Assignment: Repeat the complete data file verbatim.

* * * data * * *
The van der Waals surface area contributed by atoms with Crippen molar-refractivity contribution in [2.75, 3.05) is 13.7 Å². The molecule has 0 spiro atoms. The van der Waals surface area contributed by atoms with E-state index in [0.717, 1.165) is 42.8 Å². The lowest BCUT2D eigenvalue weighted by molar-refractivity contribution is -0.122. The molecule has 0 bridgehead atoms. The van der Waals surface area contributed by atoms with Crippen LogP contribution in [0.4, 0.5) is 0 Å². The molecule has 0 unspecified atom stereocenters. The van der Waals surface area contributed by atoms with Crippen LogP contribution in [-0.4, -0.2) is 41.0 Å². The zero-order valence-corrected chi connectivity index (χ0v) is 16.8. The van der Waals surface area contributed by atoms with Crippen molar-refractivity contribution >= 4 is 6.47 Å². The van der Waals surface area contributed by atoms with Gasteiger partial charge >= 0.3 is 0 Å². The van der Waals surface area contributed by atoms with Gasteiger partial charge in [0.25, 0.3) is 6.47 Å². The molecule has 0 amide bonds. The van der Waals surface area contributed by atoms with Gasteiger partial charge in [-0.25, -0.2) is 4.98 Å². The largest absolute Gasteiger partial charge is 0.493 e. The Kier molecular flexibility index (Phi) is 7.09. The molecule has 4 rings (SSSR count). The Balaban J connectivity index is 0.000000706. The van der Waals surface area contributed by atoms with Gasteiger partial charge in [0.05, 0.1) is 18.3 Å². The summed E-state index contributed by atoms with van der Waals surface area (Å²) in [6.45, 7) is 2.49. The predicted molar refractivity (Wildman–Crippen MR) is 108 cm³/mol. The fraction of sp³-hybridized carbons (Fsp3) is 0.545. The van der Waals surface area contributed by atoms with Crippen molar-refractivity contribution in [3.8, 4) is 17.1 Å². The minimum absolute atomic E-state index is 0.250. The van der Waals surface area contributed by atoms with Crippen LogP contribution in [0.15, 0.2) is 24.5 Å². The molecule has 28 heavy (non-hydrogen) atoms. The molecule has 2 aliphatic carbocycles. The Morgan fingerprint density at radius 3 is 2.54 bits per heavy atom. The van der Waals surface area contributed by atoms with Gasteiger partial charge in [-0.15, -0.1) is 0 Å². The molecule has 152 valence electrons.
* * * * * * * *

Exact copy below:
The van der Waals surface area contributed by atoms with Crippen molar-refractivity contribution in [2.75, 3.05) is 13.7 Å². The molecule has 0 spiro atoms. The van der Waals surface area contributed by atoms with E-state index in [0.717, 1.165) is 42.8 Å². The lowest BCUT2D eigenvalue weighted by molar-refractivity contribution is -0.122. The molecule has 0 bridgehead atoms. The van der Waals surface area contributed by atoms with Crippen LogP contribution in [0.4, 0.5) is 0 Å². The molecule has 0 unspecified atom stereocenters. The van der Waals surface area contributed by atoms with Crippen LogP contribution in [-0.4, -0.2) is 41.0 Å². The zero-order valence-corrected chi connectivity index (χ0v) is 16.8. The van der Waals surface area contributed by atoms with Crippen molar-refractivity contribution >= 4 is 6.47 Å². The van der Waals surface area contributed by atoms with Gasteiger partial charge >= 0.3 is 0 Å². The van der Waals surface area contributed by atoms with Gasteiger partial charge in [0.25, 0.3) is 6.47 Å². The molecule has 0 amide bonds. The van der Waals surface area contributed by atoms with Gasteiger partial charge in [-0.25, -0.2) is 4.98 Å². The largest absolute Gasteiger partial charge is 0.493 e. The Kier molecular flexibility index (Phi) is 7.09. The molecule has 4 rings (SSSR count). The Balaban J connectivity index is 0.000000706. The van der Waals surface area contributed by atoms with Gasteiger partial charge in [0.05, 0.1) is 18.3 Å². The summed E-state index contributed by atoms with van der Waals surface area (Å²) in [6.45, 7) is 2.49. The predicted molar refractivity (Wildman–Crippen MR) is 108 cm³/mol. The fraction of sp³-hybridized carbons (Fsp3) is 0.545. The van der Waals surface area contributed by atoms with Crippen molar-refractivity contribution in [3.8, 4) is 17.1 Å². The minimum absolute atomic E-state index is 0.250. The van der Waals surface area contributed by atoms with Crippen LogP contribution in [0.15, 0.2) is 24.5 Å². The molecule has 28 heavy (non-hydrogen) atoms. The molecule has 2 aliphatic carbocycles. The Morgan fingerprint density at radius 3 is 2.54 bits per heavy atom. The van der Waals surface area contributed by atoms with Gasteiger partial charge in [-0.15, -0.1) is 0 Å². The molecule has 152 valence electrons.